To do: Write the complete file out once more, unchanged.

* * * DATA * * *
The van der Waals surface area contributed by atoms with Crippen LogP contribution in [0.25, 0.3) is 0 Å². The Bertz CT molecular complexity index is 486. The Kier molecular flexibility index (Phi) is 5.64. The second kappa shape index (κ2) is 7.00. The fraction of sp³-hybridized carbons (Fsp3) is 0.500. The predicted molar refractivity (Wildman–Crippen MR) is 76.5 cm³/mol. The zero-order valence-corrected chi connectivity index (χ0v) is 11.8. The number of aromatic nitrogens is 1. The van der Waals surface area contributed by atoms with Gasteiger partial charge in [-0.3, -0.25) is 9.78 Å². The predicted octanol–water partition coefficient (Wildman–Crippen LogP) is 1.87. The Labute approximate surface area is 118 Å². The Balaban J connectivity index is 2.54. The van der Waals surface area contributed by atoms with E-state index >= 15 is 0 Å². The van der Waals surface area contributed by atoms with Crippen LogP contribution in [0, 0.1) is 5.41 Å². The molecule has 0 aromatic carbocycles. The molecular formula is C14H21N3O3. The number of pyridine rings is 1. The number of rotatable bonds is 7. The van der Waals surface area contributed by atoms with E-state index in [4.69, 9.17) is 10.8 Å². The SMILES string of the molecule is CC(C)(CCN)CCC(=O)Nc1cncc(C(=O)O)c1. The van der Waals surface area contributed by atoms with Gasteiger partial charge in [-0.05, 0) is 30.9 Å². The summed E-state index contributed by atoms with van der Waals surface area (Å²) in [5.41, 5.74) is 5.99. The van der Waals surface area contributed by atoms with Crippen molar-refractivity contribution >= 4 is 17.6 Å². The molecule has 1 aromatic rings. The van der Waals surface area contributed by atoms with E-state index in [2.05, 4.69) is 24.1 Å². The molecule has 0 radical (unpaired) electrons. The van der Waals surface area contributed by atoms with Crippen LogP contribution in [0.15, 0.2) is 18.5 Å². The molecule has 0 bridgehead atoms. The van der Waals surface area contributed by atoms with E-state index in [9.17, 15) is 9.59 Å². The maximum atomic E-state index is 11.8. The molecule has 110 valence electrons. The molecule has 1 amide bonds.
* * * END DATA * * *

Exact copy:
The van der Waals surface area contributed by atoms with Crippen LogP contribution in [0.25, 0.3) is 0 Å². The Bertz CT molecular complexity index is 486. The Kier molecular flexibility index (Phi) is 5.64. The second kappa shape index (κ2) is 7.00. The fraction of sp³-hybridized carbons (Fsp3) is 0.500. The predicted molar refractivity (Wildman–Crippen MR) is 76.5 cm³/mol. The zero-order valence-corrected chi connectivity index (χ0v) is 11.8. The number of aromatic nitrogens is 1. The van der Waals surface area contributed by atoms with Gasteiger partial charge in [-0.3, -0.25) is 9.78 Å². The predicted octanol–water partition coefficient (Wildman–Crippen LogP) is 1.87. The Labute approximate surface area is 118 Å². The Balaban J connectivity index is 2.54. The van der Waals surface area contributed by atoms with E-state index >= 15 is 0 Å². The van der Waals surface area contributed by atoms with Crippen LogP contribution in [0, 0.1) is 5.41 Å². The molecule has 0 aromatic carbocycles. The molecular formula is C14H21N3O3. The number of pyridine rings is 1. The number of rotatable bonds is 7. The van der Waals surface area contributed by atoms with E-state index in [4.69, 9.17) is 10.8 Å². The SMILES string of the molecule is CC(C)(CCN)CCC(=O)Nc1cncc(C(=O)O)c1. The van der Waals surface area contributed by atoms with Gasteiger partial charge in [-0.05, 0) is 30.9 Å². The summed E-state index contributed by atoms with van der Waals surface area (Å²) in [5.41, 5.74) is 5.99. The van der Waals surface area contributed by atoms with Crippen molar-refractivity contribution >= 4 is 17.6 Å². The molecule has 1 aromatic rings. The van der Waals surface area contributed by atoms with E-state index in [2.05, 4.69) is 24.1 Å². The molecule has 0 radical (unpaired) electrons. The van der Waals surface area contributed by atoms with Crippen LogP contribution in [0.15, 0.2) is 18.5 Å². The molecule has 0 bridgehead atoms. The van der Waals surface area contributed by atoms with E-state index in [9.17, 15) is 9.59 Å². The maximum atomic E-state index is 11.8. The molecule has 110 valence electrons. The molecule has 1 amide bonds.